Seeing History

Numbers count. But only if you know how to read them. "Statistics" has two senses: (1) a collection of numerical information about something, and (2) techniques of analyzing situations due, or not due, to chance. Here is an example of statistics in the first sense.

Torpedoed British Merchant Ship Sinking, 1943

Britain lives by imports; it breathes through external lungs. In May 1943 (a global war then being in progress), a total of 199,409 gross tons of Allied shipping destined for Britain were lost to German submarines. At first glance, thinking of all that food lost and all those sailors drowned, we can only exclaim: That is simply awful. More coldly, we may ask: Hey, compared to what? To those who were in charge of the war, was that number good news or bad news? To find out, we glance up the chart to April 1943, when the loss was 241,687 tons, and to March, when it was 514,744 tons. So in context, the May figure was not only good news, it was decisively good news. It marked the defeat of the only effort by which Germany could have won World War Two. That mid-ocean result meant that England would live, and that the later Allied effort on the Continent would in fact be made. It meant that Hitler was doomed.

Month 1943
Tons Sunk

Both Churchill (Prime Minister on the British side) and Dönitz (Chief Admiral on the German side) were studying this list of numbers. Intently. Can any student of their war afford not to do likewise? The secret here, as in many another case, lies not in any one number, but in the trend of the numbers taken together.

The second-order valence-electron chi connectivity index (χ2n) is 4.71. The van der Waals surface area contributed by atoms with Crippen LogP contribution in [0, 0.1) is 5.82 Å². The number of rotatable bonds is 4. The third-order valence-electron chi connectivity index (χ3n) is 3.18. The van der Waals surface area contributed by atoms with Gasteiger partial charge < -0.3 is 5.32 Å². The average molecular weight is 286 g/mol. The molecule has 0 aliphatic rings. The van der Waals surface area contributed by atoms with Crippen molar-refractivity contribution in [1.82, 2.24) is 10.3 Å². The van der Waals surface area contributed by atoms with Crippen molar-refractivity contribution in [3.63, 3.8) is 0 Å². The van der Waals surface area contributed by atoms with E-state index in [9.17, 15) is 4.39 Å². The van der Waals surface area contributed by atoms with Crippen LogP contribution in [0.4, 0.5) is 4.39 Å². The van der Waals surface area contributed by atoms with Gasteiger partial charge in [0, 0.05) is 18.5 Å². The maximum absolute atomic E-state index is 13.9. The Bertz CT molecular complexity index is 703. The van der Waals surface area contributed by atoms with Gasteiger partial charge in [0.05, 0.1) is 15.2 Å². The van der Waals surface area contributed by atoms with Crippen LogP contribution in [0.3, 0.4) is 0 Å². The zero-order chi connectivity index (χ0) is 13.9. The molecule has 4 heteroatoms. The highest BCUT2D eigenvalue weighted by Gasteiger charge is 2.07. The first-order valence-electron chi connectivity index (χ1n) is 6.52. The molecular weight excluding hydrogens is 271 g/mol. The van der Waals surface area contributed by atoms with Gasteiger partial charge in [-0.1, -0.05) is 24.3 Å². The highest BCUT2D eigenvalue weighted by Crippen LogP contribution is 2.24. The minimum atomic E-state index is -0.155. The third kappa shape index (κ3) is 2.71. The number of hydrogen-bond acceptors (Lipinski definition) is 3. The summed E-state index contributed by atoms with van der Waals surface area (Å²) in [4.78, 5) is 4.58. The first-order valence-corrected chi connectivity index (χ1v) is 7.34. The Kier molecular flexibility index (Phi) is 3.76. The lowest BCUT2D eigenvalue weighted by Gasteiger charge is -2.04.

In June 1943, the figure dropped to 21,759 tons. The Americans were building ships faster than the Germans could sink them, and the British (with a little help from Alan Turing) were sinking submarines faster than the Germans could replace them. Dönitz pulled his submarines back, waiting for a German technological edge to develop. That technological edge did appear. It appeared in April 1945. It was too late. The war was not over, but the outcome of the war was no longer in doubt.

So you see, it was easy to interpret that number. But easy stuff like this is only the surface of the ocean. There are also numbers which tell the desired story, but which are more difficult to read at sight. For them, some analysis is necessary. The cover name for the set of analytical techniques which are relevant to such situations is "statistics" in sense (2), above. Statistics in this sense was the joint invention of Newton's friend Abraham de Moivre in England, and Jacob Bernoulli in Switzerland, and all that followed from their fundamental work. Here is Bernoulli:

Jacob Bernoulli (Click for Profile)

Among the kinds of questions which statistics (2) can answer are:

The historian who can answer these and other questions, rapidly, routinely, and with confidence, is in a much stronger position than the one who cannot. It follows that departments of history should require familiarity with these techniques, right up there with the Latin Fourth Declension. This happens not to be the case at present. So as things now stand, those wishing to be competent at the countable part of history will have to pick up their competence in the gutter. Too bad, but at least we know where the gutter is.

As a gesture to gutter learning, we will now illustrate just one statistical technique, and give a hint about its application to practical situations:

To Next

17 Dec 2006 / Contact The Project / Exit to Outline Index Page